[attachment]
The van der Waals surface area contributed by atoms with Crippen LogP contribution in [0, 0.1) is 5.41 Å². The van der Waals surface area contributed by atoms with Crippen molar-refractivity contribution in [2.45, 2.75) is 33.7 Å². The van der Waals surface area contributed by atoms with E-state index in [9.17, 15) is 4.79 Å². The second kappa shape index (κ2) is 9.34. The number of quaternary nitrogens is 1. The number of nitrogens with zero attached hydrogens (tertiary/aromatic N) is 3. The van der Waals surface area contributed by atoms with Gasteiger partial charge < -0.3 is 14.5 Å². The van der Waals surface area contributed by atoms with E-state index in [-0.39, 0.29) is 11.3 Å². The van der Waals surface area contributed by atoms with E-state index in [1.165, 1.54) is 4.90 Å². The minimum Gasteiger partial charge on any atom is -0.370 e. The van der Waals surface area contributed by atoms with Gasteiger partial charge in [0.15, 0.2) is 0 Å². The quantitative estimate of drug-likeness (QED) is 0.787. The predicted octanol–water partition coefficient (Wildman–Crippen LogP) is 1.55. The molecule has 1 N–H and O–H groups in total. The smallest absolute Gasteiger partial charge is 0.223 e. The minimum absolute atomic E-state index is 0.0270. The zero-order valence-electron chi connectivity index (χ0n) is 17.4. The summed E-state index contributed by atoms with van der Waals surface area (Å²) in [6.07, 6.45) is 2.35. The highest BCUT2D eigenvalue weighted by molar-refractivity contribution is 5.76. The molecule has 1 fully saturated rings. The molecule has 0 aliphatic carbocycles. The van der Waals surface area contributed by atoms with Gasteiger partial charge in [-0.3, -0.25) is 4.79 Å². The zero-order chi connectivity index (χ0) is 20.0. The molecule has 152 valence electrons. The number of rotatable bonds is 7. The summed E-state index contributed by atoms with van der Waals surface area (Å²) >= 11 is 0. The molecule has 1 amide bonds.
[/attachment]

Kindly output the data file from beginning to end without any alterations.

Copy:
The van der Waals surface area contributed by atoms with Crippen LogP contribution in [0, 0.1) is 5.41 Å². The van der Waals surface area contributed by atoms with Crippen molar-refractivity contribution in [2.45, 2.75) is 33.7 Å². The van der Waals surface area contributed by atoms with E-state index in [9.17, 15) is 4.79 Å². The second kappa shape index (κ2) is 9.34. The number of quaternary nitrogens is 1. The number of nitrogens with zero attached hydrogens (tertiary/aromatic N) is 3. The van der Waals surface area contributed by atoms with Gasteiger partial charge < -0.3 is 14.5 Å². The van der Waals surface area contributed by atoms with E-state index in [-0.39, 0.29) is 11.3 Å². The van der Waals surface area contributed by atoms with E-state index in [1.165, 1.54) is 4.90 Å². The minimum Gasteiger partial charge on any atom is -0.370 e. The van der Waals surface area contributed by atoms with Gasteiger partial charge in [0.15, 0.2) is 0 Å². The quantitative estimate of drug-likeness (QED) is 0.787. The predicted octanol–water partition coefficient (Wildman–Crippen LogP) is 1.55. The molecule has 1 N–H and O–H groups in total. The smallest absolute Gasteiger partial charge is 0.223 e. The minimum absolute atomic E-state index is 0.0270. The zero-order valence-electron chi connectivity index (χ0n) is 17.4. The summed E-state index contributed by atoms with van der Waals surface area (Å²) in [6.07, 6.45) is 2.35. The highest BCUT2D eigenvalue weighted by molar-refractivity contribution is 5.76. The molecule has 1 fully saturated rings. The molecule has 0 aliphatic carbocycles. The van der Waals surface area contributed by atoms with Gasteiger partial charge in [-0.3, -0.25) is 4.79 Å². The zero-order chi connectivity index (χ0) is 20.0. The molecule has 152 valence electrons. The number of rotatable bonds is 7. The summed E-state index contributed by atoms with van der Waals surface area (Å²) >= 11 is 0. The molecule has 1 amide bonds.